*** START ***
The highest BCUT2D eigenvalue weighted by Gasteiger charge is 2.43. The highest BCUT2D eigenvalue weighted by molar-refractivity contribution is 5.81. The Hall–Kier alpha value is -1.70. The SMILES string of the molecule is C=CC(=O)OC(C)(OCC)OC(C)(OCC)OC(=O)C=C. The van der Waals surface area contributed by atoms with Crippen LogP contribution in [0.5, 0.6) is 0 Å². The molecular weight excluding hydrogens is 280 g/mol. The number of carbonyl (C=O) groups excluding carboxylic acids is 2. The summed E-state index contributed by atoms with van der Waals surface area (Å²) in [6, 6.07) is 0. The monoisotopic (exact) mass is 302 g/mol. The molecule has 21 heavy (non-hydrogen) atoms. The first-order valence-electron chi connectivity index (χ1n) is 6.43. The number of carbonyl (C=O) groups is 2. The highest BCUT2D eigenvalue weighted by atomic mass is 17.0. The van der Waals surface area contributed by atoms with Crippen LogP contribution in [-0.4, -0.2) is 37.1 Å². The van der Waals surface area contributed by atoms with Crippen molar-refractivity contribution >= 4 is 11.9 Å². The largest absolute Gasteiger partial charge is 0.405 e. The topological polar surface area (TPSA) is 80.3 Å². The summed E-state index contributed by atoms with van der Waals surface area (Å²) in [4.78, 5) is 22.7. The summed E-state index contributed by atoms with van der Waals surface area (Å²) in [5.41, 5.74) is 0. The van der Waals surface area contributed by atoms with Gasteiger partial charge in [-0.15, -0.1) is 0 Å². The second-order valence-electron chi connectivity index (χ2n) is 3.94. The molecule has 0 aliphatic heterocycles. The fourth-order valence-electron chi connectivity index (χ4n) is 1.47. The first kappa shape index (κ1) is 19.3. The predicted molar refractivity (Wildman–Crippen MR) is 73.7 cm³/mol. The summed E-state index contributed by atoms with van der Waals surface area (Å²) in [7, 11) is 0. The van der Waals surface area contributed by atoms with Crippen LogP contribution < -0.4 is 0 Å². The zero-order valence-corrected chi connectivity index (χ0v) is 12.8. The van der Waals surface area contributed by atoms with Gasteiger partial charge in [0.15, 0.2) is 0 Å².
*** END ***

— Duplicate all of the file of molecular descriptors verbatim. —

The highest BCUT2D eigenvalue weighted by Gasteiger charge is 2.43. The highest BCUT2D eigenvalue weighted by molar-refractivity contribution is 5.81. The Hall–Kier alpha value is -1.70. The SMILES string of the molecule is C=CC(=O)OC(C)(OCC)OC(C)(OCC)OC(=O)C=C. The van der Waals surface area contributed by atoms with Crippen LogP contribution in [0.5, 0.6) is 0 Å². The molecular weight excluding hydrogens is 280 g/mol. The number of carbonyl (C=O) groups excluding carboxylic acids is 2. The summed E-state index contributed by atoms with van der Waals surface area (Å²) in [6, 6.07) is 0. The monoisotopic (exact) mass is 302 g/mol. The molecule has 21 heavy (non-hydrogen) atoms. The first-order valence-electron chi connectivity index (χ1n) is 6.43. The number of carbonyl (C=O) groups is 2. The highest BCUT2D eigenvalue weighted by atomic mass is 17.0. The van der Waals surface area contributed by atoms with Crippen LogP contribution in [-0.4, -0.2) is 37.1 Å². The van der Waals surface area contributed by atoms with Crippen molar-refractivity contribution >= 4 is 11.9 Å². The largest absolute Gasteiger partial charge is 0.405 e. The topological polar surface area (TPSA) is 80.3 Å². The summed E-state index contributed by atoms with van der Waals surface area (Å²) in [4.78, 5) is 22.7. The summed E-state index contributed by atoms with van der Waals surface area (Å²) in [5.41, 5.74) is 0. The van der Waals surface area contributed by atoms with Gasteiger partial charge in [-0.15, -0.1) is 0 Å². The second-order valence-electron chi connectivity index (χ2n) is 3.94. The molecule has 0 aliphatic heterocycles. The fourth-order valence-electron chi connectivity index (χ4n) is 1.47. The first kappa shape index (κ1) is 19.3. The predicted molar refractivity (Wildman–Crippen MR) is 73.7 cm³/mol. The summed E-state index contributed by atoms with van der Waals surface area (Å²) in [7, 11) is 0. The van der Waals surface area contributed by atoms with Crippen LogP contribution < -0.4 is 0 Å². The zero-order valence-corrected chi connectivity index (χ0v) is 12.8. The van der Waals surface area contributed by atoms with Gasteiger partial charge in [0.15, 0.2) is 0 Å².